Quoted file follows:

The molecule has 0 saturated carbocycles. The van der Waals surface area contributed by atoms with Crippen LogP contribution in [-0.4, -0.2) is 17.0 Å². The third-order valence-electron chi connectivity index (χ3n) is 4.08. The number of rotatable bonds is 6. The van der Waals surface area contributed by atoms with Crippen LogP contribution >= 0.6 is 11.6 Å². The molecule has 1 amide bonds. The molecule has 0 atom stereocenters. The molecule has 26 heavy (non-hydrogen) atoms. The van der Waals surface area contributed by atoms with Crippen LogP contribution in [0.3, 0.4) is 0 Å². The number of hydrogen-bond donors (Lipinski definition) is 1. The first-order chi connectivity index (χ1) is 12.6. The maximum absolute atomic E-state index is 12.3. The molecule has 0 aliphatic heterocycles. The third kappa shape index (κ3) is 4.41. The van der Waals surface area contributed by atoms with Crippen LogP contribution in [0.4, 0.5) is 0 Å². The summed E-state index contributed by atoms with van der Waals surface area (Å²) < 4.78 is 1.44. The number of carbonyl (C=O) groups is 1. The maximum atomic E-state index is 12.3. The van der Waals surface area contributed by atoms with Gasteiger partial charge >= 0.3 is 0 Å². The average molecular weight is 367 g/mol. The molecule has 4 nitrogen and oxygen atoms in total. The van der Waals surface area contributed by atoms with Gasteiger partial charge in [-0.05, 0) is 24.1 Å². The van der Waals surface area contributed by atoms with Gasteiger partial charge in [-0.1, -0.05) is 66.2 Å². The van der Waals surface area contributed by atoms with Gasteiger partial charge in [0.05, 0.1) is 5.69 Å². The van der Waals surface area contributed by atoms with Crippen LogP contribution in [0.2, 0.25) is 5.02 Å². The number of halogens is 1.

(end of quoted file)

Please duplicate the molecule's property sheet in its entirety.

The molecule has 0 saturated carbocycles. The van der Waals surface area contributed by atoms with Crippen LogP contribution in [-0.4, -0.2) is 17.0 Å². The third-order valence-electron chi connectivity index (χ3n) is 4.08. The number of rotatable bonds is 6. The van der Waals surface area contributed by atoms with Crippen LogP contribution >= 0.6 is 11.6 Å². The molecule has 1 amide bonds. The molecule has 0 atom stereocenters. The molecule has 26 heavy (non-hydrogen) atoms. The van der Waals surface area contributed by atoms with Crippen LogP contribution in [0.3, 0.4) is 0 Å². The number of hydrogen-bond donors (Lipinski definition) is 1. The first-order chi connectivity index (χ1) is 12.6. The maximum absolute atomic E-state index is 12.3. The molecule has 0 aliphatic heterocycles. The third kappa shape index (κ3) is 4.41. The van der Waals surface area contributed by atoms with Crippen LogP contribution in [0.4, 0.5) is 0 Å². The summed E-state index contributed by atoms with van der Waals surface area (Å²) < 4.78 is 1.44. The number of carbonyl (C=O) groups is 1. The maximum atomic E-state index is 12.3. The van der Waals surface area contributed by atoms with Gasteiger partial charge >= 0.3 is 0 Å². The average molecular weight is 367 g/mol. The molecule has 4 nitrogen and oxygen atoms in total. The van der Waals surface area contributed by atoms with Gasteiger partial charge in [-0.05, 0) is 24.1 Å². The van der Waals surface area contributed by atoms with Gasteiger partial charge in [-0.1, -0.05) is 66.2 Å². The van der Waals surface area contributed by atoms with Gasteiger partial charge in [0.05, 0.1) is 5.69 Å². The van der Waals surface area contributed by atoms with Crippen LogP contribution in [0.2, 0.25) is 5.02 Å². The number of halogens is 1.